I don’t often make posts about the blog itself. For the last couple of years now I’ve committed to making it an ad-free experience. Some of you will see that we no longer have to deal with the ugly FTRREPORTING title in the site’s URL. Don’t worry though, all of those links will still work and redirect to their proper pages. Everything should say Stenonymous now. If your browser says this website is “not secure,” that’s a “lie” that you can fix by typing in https://stenonymous.com.
Unfortunately, for a short time last month, the stenonymous.com domain and search box were not working. Guess what? Now they do! Users can sort by relevance, oldest, or newest. Most of the unlisted pages and all of the uncategorized pages are purged. They were old and had nothing of import, so now readers won’t have to stumble onto them.
The Table of Contents has been updated with anything that wasn’t on it before from this year. I’m still not entirely happy with organizing it this way, but it’s a lot better than the old way.
Let’s talk about content real quick.
- Usually I do a monthly jobs post. This month I’m going to try something different and try posting that around the 15th, because as luck would have it, now that I do a post around the 1st of every month, governments routinely post their jobs immediately after my post!
- I’ll be on a short segment of NCRA’s Stenopalooza tomorrow, during the NCRA Strong POW session. If anybody needs CEUs, it’s still available. But I am sure to write a little bit about that this month, so keep an eye out. I’m going to be talking with an audio expert. What I’d really like people to think about is how they can use this information to educate clients and fellow stenographers. Think about the stories that my fellow Strong members are going to talk about and think about how we’re all normal people making a difference. You can be that person.
- Despite my general hesitance to cover the organization, STTI held a webinar last Wednesday. Most of what they said seemed reasonable. It was the panelists’ opinion of the direction of the field. It’s only when we got to about 40 minutes in and they mentioned the stenographer shortage that I’d like to address. If you’re somebody who has not really researched the shortage a lot, please be on the lookout for that article this month.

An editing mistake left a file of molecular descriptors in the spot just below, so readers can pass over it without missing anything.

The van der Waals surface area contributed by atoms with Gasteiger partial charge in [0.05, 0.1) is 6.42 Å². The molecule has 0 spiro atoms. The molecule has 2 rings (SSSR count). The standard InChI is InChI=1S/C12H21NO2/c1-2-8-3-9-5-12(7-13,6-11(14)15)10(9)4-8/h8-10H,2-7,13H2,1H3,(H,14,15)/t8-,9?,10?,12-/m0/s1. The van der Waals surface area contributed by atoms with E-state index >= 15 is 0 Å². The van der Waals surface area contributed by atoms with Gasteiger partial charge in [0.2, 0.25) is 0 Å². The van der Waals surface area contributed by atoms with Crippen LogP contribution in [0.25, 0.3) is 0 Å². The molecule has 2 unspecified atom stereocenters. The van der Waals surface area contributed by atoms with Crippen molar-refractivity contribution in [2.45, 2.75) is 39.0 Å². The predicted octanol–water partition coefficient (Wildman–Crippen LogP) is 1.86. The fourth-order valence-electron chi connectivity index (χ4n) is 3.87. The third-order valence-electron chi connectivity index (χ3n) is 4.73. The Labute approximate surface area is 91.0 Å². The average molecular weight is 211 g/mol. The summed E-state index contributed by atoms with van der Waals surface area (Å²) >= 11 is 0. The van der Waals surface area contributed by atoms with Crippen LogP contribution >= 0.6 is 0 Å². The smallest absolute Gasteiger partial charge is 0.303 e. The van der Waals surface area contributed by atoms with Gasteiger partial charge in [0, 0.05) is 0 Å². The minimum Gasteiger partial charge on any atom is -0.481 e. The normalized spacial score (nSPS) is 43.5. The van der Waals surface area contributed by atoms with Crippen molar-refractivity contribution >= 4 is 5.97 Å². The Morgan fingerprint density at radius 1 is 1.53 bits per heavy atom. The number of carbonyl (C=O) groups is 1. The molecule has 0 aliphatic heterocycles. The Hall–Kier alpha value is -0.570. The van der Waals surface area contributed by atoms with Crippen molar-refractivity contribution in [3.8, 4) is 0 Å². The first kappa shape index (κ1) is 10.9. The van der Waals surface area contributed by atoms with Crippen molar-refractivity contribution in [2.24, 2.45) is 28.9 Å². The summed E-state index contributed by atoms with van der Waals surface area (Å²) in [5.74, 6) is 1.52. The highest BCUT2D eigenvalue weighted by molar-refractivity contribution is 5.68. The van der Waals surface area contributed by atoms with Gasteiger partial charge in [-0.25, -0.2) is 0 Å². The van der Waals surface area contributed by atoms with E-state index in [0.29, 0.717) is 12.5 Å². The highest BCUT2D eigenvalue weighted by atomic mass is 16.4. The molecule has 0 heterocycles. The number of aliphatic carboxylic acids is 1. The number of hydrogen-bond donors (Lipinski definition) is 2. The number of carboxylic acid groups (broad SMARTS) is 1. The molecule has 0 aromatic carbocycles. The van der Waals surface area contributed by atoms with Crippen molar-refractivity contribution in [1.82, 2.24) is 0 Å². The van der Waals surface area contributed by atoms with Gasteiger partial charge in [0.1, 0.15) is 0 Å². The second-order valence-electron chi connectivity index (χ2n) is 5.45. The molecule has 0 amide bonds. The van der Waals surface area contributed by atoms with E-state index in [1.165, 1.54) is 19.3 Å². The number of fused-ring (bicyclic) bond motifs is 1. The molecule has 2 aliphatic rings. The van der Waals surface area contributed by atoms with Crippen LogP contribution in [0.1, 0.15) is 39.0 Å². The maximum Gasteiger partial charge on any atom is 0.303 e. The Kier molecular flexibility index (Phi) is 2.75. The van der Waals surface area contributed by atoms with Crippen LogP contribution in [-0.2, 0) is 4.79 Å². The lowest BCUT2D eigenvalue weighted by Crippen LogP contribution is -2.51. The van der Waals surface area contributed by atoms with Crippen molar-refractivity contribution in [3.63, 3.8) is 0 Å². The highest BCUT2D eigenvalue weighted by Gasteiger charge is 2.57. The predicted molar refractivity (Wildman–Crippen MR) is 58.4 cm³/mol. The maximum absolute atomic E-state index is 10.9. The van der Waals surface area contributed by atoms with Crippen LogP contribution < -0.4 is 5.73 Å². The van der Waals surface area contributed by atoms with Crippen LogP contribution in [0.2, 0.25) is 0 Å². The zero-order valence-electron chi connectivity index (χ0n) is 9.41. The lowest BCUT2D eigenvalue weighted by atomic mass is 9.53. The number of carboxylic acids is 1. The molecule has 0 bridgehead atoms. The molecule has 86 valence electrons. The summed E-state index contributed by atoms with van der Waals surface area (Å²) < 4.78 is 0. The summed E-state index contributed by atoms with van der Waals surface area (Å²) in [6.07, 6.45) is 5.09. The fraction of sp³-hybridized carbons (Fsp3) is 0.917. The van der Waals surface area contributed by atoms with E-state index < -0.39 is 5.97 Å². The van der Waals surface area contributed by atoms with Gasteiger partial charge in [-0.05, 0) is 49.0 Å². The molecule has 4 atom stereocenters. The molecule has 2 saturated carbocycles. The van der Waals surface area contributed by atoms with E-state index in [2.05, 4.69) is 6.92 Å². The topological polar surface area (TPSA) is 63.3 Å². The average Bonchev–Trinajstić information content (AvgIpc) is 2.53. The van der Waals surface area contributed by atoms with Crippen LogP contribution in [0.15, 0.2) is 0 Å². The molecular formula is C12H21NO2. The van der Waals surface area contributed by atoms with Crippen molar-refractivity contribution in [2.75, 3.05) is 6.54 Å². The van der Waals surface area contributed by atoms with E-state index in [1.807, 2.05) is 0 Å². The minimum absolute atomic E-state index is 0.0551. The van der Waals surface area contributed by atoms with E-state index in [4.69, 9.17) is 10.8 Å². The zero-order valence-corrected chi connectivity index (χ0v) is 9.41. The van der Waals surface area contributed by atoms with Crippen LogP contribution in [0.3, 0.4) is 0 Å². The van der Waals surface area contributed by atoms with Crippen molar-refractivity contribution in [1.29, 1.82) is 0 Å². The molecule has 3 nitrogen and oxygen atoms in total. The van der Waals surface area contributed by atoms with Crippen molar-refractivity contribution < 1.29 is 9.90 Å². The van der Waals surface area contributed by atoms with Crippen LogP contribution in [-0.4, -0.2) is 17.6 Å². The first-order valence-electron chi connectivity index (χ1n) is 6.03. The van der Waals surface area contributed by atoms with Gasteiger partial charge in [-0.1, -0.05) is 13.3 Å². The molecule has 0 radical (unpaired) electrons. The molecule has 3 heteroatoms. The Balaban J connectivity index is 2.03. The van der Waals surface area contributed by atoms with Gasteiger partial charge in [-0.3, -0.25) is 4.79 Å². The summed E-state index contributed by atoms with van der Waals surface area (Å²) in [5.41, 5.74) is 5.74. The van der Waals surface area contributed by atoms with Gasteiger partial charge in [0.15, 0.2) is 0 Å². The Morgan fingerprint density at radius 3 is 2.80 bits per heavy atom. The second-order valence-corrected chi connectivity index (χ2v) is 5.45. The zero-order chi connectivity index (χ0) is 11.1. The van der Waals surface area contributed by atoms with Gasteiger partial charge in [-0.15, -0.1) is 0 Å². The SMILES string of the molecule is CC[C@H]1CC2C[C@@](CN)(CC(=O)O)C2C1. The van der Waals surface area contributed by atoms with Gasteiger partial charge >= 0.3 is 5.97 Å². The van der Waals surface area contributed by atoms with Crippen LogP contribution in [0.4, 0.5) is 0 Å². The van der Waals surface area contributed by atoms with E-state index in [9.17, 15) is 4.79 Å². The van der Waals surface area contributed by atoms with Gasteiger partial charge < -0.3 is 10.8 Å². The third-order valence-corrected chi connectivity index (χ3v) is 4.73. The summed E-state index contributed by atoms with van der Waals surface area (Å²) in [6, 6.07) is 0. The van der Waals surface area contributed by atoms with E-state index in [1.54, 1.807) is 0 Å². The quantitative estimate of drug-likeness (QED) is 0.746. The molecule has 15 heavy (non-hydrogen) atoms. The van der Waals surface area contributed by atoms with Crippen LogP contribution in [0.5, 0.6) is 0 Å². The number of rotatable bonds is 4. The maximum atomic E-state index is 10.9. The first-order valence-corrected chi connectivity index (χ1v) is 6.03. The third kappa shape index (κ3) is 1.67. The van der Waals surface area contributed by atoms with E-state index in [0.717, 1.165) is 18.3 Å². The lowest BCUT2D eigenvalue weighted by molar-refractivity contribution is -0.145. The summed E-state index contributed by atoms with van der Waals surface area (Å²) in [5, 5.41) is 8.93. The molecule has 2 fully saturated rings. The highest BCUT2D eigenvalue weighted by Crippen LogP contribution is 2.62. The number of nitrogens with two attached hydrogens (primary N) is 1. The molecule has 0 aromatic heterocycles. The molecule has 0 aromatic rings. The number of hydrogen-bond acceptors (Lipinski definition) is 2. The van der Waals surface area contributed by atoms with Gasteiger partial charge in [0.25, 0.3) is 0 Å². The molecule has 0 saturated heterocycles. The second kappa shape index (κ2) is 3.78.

- I actually had a freelance writer interview someone in the Open Steno group. As I understand, she’s a transcriber that used Word’s autocorrect features to make her own shorthand. It’s the same concept of steno, shortcuts to words, and it shows you just how valuable what we do really is in terms of inputting the words fast! This is why I have always been a proponent of letting transcribers know there’s a better way. Why force people to invent workarounds when there’s something tried, tested, and working right now with machine shorthand reporting? That’s coming up. Stay tuned.
- I have two other things I’m trying to decide how to present. One, some page rate data I had started work on months ago. Two, some really great ideas pertaining to marketing I got from a book I read and what it means for us. Look out for these in late May. If my procrastination talents prevail, perhaps summer 2020.
- Far future project. I’m going to look into whether it’s possible to embed my automatic marking program into the website itself to make it more intuitive for people. I talk a little bit about the coding behind it here. In the meantime, Todd Olivas already has a similar tool, but it might still count Q. and A. as words.
Remember, I don’t censor comments here unless it’s caught in my spam filter or completely off topic, hate filled, nonsensical. Same goes for my Facebook discussion group. That hasn’t changed! All are welcome. Also remember, if you generally like the stuff you see here, you can donate or buy a Sad Iron Stenographer mug. If every reader this month donated $5, we’d be ad-free for ten years. If every reader bought a mug, we’d be ad-free for 20. Don’t do the math on this one, just trust me.